seals, cape codIn April, Aaron Knight flew a small plane along the shore of South Monomoy Island off the Chatham coast, taking an aerial video of a seal-lined beach below him. Among the many who saw the film on Facebook was Peter Trull, field naturalist, author and a seventh-grade science teacher at Cape Cod Lighthouse Charter School in Harwich. Like everyone, he was amazed. One Facebook post quipped there appeared to be “trillions of seals.” Maybe not trillions, but the images did beg the question, how many? But one unanswered question, Trull said, is how many seals are there? “There’s no number,” he said. “There are estimates and some speculation, but no number.” In the aerial images, Trull saw an opportunity to find the answer. Trull has done many aerial counts of various species for NOAA, the Center for Coastal Studies, the U.S. Fish and Wildlife Service, and National Park Service. Trull combined his expertise with a lesson for his students. Read the rest here 17:21

Seals blamed for drop in Strait of Georgia juvenile salmon stocks

sun032612mammals4-jpgA bountiful population of harbour seals is a prime suspect in the decline of coho and chinook in the Strait of Georgia, according to a new study.  The population of harbour seals has grown steadily with federal protection, from fewer than 5,000 in 1970 to about 40,000 in 2008 in the Strait of Georgia — a period that corresponds with marked declines in coho and chinook. “In the 1970s, you could take 60 to 70 per cent of the population sustainably every year and there’d still be plenty of fish coming back to spawn — and that just doesn’t happen any more,” Read the article here 19:47

Seals threaten Scottish cod stock recovery

PREDATORY seals are constraining the recovery of cod stocks in Scottish west coast waters, research by the suggests. The study found that, although fishing has now halved, predation by seals has rapidly increased to compensate, eating up more than 40 per cent of the total stock. Seals have, historically, been anecdotally blamed for the reduction of Atlantic cod stocks. Grey seals are believed to consume nearly 7,000 tonnes of cod each year off the west of Scotland, where landed catches now amount to only a few hundred tonnes. Read the rest here 20:40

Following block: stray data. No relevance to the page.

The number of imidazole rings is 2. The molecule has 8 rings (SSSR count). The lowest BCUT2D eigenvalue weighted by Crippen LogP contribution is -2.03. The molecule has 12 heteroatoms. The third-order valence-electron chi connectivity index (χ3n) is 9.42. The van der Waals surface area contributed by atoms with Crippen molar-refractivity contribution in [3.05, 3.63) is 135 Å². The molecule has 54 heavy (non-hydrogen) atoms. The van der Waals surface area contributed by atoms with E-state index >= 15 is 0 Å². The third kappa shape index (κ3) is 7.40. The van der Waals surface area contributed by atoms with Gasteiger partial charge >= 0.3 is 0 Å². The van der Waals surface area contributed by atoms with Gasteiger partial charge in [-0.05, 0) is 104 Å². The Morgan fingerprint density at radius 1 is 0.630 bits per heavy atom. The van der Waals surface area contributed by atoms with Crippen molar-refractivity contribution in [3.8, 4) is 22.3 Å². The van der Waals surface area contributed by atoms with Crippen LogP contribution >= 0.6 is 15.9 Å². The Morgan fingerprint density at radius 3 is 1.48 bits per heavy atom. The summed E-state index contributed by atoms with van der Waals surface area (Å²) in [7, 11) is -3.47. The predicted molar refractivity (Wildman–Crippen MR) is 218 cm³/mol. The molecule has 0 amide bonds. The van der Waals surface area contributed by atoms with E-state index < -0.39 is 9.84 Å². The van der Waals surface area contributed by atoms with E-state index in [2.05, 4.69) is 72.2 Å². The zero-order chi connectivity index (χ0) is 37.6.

NEFSC Conducting Protected Species Program Review April 13-16 in Woods Hole, MA

NOAA ScientistScience programs at NOAA’s Northeast Fisheries Science Center that support protected species conservation and management in the Northeast will be peer reviewed at the Center’s facility in Woods Hole, MA April 13-16, 2015. The species involved include whales, small cetaceans, seals, and sea turtles, as well as fish populations that fall under provisions of the federal Endangered Species Act. Click here for more information on the meeting, including logistics and meeting materials. Read the notice here 13:46

Sea lions inundate Oregon Coast in historic numbers wreaking havoc on fisheries, causing damage to docks and infuriating fishermen

During a Feb. 11 aerial survey, WDFW also counted more than 1,200 California sea lions at the East End Mooring Basin, along with nearly 600 Steller and California sea lions on the South Jetty. On Friday, spokeswoman Jessica Sall of the Oregon Department of Fish and Wildlife said, her agency counted 2,340 California sea lions at the East End Mooring Basin. Increasing numbers of pinnipeds, driven by starvation in California to the healthy smelt and salmon runs in the Columbia River, have put a strain,,, Read the rest here 19:59